Chronic Kidney Disease (CKD)

Chronic Kidney Disease (CKD)

Your kidneys are not functioning correctly if you have renal disease. When you have chronic kidney disease (CKD), your kidney function gradually deteriorates over time. Diabetes and high blood pressure are two prominent causes of CKD. Although there is no known treatment for CKD, there are things you may do to prolong function as much as possible. Dialysis or a kidney transplant are need for late-stage renal disease.

How do your kidneys work?

Kidneys are two in one. These are bean-shaped organs that are situated towards the base of the rib cage, on either side of the spine. The size of each kidney is roughly equal to your fist.

The primary function of the kidneys is to filter (clean) your blood, removing toxins (wastes), excess salt, and water as needed.

Wastes can accumulate in your blood and cause you to become ill if your kidneys are damage and not functioning properly. Your kidneys also produce the hormones that regulate blood pressure, generate red blood cells, keep your bones healthy, and maintain the proper balance of salts and minerals in your body.

Why do Chronic kidney Disease occur?

Type 2 diabetes or high blood pressure, or both at once, are the two most common causes of CKD in the US. In the United States, 70% of kidney failure is brought on by these two medical conditions. They also contribute to strokes and heart disease. Hence, controlling your blood pressure and blood sugar can benefit your entire body.

The following health issues might potentially result in CKD:

  • Structure of nephron
  • Structure of a nephron
  • Blood arteries in the nephrons are affect by glomerular (glom-EAR-you-ler) disorders. One example is FSGS, or focal segmental glomerulosclerosis.
  • Diabetes type 1 is cause by the immune system destroying the cells that produce the hormone that regulate blood sugar levels.
  • Cyst illnesses such polycystic kidney disease, where bubbles packed with fluid replace healthy kidney tissue.
  • Renal cancer or tumours.
  • Immune system assaults on the skin, joints, kidneys, and brain can occur in lupus.
  • Non-steroidal anti-inflammatory medications (NSAIDs) Other uncommon disorders or birth abnormalities.
  • The cause of the kidneys’ malfunction may not be known to doctors.

How is Chronic kidney Disease diagnosed?

Your healthcare practitioner will first take a medical history, do a physical examination, question about any medications you are taking, get information regarding any symptoms you have seen, and ask whether any members of your family have renal disease. A urine test, blood tests, and blood pressure check will all be request by your healthcare practitioner.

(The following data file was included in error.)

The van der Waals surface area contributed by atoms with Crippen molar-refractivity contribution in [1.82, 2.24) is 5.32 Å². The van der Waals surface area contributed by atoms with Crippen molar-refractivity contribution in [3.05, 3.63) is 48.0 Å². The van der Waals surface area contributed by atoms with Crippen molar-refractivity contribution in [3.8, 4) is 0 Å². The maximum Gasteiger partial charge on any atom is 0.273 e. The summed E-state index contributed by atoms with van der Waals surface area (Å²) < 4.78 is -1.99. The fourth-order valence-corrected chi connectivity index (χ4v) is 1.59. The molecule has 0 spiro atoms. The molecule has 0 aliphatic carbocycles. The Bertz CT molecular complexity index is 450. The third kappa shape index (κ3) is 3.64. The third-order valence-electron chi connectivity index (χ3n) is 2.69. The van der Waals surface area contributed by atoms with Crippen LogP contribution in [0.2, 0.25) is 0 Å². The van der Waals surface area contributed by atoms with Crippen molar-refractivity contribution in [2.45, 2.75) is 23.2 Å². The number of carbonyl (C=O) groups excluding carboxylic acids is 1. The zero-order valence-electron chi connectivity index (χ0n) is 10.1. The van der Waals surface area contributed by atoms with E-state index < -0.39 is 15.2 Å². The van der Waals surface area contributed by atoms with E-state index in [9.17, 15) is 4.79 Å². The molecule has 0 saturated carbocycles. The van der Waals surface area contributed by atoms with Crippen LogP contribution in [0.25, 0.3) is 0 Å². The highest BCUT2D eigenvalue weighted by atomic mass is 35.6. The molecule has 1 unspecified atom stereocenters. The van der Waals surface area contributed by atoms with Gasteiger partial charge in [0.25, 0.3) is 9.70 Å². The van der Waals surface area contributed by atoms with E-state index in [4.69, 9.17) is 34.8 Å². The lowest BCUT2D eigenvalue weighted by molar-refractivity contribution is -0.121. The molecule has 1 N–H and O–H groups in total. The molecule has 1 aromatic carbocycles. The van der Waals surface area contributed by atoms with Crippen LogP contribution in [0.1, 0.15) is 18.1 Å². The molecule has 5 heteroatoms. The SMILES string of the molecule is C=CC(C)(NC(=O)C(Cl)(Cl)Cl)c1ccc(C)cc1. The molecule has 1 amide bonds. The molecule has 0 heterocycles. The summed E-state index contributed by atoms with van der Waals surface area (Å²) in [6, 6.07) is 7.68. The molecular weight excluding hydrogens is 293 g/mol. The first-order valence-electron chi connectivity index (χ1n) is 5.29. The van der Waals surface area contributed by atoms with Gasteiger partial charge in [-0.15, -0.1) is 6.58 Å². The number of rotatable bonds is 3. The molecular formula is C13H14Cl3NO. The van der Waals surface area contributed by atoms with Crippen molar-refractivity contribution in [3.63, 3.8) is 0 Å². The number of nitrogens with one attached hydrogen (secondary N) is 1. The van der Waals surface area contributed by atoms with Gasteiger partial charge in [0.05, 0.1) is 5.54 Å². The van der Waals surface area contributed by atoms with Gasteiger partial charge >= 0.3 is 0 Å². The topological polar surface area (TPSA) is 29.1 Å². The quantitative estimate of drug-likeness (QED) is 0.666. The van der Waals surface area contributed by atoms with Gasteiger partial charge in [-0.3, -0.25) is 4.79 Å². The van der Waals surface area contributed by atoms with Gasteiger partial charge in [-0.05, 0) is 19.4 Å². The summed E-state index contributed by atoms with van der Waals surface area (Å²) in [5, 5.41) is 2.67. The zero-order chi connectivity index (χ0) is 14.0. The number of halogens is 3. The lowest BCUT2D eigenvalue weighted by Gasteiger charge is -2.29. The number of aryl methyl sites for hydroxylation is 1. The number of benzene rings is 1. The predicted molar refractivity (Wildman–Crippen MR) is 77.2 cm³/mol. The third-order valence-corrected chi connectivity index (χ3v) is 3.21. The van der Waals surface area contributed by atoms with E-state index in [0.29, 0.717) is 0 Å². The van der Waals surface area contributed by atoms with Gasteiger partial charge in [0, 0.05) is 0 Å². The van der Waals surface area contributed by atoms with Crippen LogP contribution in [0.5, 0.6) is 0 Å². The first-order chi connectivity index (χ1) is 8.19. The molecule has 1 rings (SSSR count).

Blood testing will look for:

  • Your rate of glomerular filtration (GFR). This information reveals how well your kidneys filter blood, or how many millilitres per minute they do so.
  • Your serum creatinine level, which indicate how well your kidneys are eliminating this waste.
  • A urine protein test will check to see if your urine contain blood and protein (albumin). Healthy kidneys shouldn’t have blood or proteins in your urine.
  • Imaging tests, such as ultrasound, magnetic resonance imaging (MRI), and/or compute tomography (CT) scans, may also be perform as additional examinations to check for kidney size and structural issues.

How is Chronic Kidney Disease treated?

Chronic kidney disease (CKD) has no known cure, however early-stage CKD can be manage to retain a greater degree of kidney function for a longer amount of time. Keep up with frequent doctor and nephrologist (kidney specialist) appointments if you have diminished kidney function.

Diabetes patients should control their blood sugar.

Avoid using drugs that might exacerbate your renal illness, such as painkillers.

Take control of your blood pressure.

Ask a nutritionist for advice on food adjustments that will benefit you.

Avoid smoking.



Even if you have renal disease, you may still have a fulfilling life at home, at work, and with your friends and family. It’s crucial that you join your treatment team actively if you want the greatest outcome possible. In order to decrease the progression of the illness and avoid or postpone renal failure, early identification and adequate treatment are crucial.